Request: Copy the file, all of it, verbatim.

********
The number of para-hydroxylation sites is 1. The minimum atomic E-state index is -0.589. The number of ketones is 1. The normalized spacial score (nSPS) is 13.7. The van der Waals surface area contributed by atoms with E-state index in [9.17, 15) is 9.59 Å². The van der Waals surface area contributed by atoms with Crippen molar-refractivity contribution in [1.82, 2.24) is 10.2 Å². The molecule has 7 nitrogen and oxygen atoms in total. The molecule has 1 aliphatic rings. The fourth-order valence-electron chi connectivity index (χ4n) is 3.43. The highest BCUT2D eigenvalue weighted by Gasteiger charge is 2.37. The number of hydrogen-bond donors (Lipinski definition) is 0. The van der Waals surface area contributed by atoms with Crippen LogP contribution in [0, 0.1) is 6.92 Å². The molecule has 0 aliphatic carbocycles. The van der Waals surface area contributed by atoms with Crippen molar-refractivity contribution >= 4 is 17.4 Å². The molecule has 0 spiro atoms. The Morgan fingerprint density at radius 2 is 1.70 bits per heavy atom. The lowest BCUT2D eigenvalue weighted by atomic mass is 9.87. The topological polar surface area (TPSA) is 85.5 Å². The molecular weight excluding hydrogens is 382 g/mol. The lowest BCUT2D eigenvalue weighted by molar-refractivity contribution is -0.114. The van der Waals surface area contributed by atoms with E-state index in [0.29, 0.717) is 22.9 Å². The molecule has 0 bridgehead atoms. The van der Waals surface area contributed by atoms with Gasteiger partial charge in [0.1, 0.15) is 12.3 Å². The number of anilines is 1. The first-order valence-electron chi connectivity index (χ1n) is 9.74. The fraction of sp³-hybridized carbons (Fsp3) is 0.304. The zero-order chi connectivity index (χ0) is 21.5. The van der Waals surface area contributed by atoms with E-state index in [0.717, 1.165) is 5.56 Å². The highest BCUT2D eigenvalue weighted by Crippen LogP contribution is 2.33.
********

The number of para-hydroxylation sites is 1. The minimum atomic E-state index is -0.589. The number of ketones is 1. The normalized spacial score (nSPS) is 13.7. The van der Waals surface area contributed by atoms with E-state index in [9.17, 15) is 9.59 Å². The van der Waals surface area contributed by atoms with Crippen molar-refractivity contribution in [1.82, 2.24) is 10.2 Å². The molecule has 7 nitrogen and oxygen atoms in total. The molecule has 1 aliphatic rings. The fourth-order valence-electron chi connectivity index (χ4n) is 3.43. The highest BCUT2D eigenvalue weighted by Gasteiger charge is 2.37. The number of hydrogen-bond donors (Lipinski definition) is 0. The van der Waals surface area contributed by atoms with Crippen LogP contribution in [0, 0.1) is 6.92 Å². The molecule has 0 aliphatic carbocycles. The van der Waals surface area contributed by atoms with Crippen molar-refractivity contribution >= 4 is 17.4 Å². The molecule has 0 spiro atoms. The Morgan fingerprint density at radius 2 is 1.70 bits per heavy atom. The lowest BCUT2D eigenvalue weighted by atomic mass is 9.87. The topological polar surface area (TPSA) is 85.5 Å². The molecular weight excluding hydrogens is 382 g/mol. The lowest BCUT2D eigenvalue weighted by molar-refractivity contribution is -0.114. The van der Waals surface area contributed by atoms with E-state index in [0.29, 0.717) is 22.9 Å². The molecule has 0 bridgehead atoms. The van der Waals surface area contributed by atoms with Gasteiger partial charge in [0.1, 0.15) is 12.3 Å². The number of anilines is 1. The first-order valence-electron chi connectivity index (χ1n) is 9.74. The fraction of sp³-hybridized carbons (Fsp3) is 0.304. The zero-order chi connectivity index (χ0) is 21.5. The van der Waals surface area contributed by atoms with E-state index in [0.717, 1.165) is 5.56 Å². The highest BCUT2D eigenvalue weighted by Crippen LogP contribution is 2.33.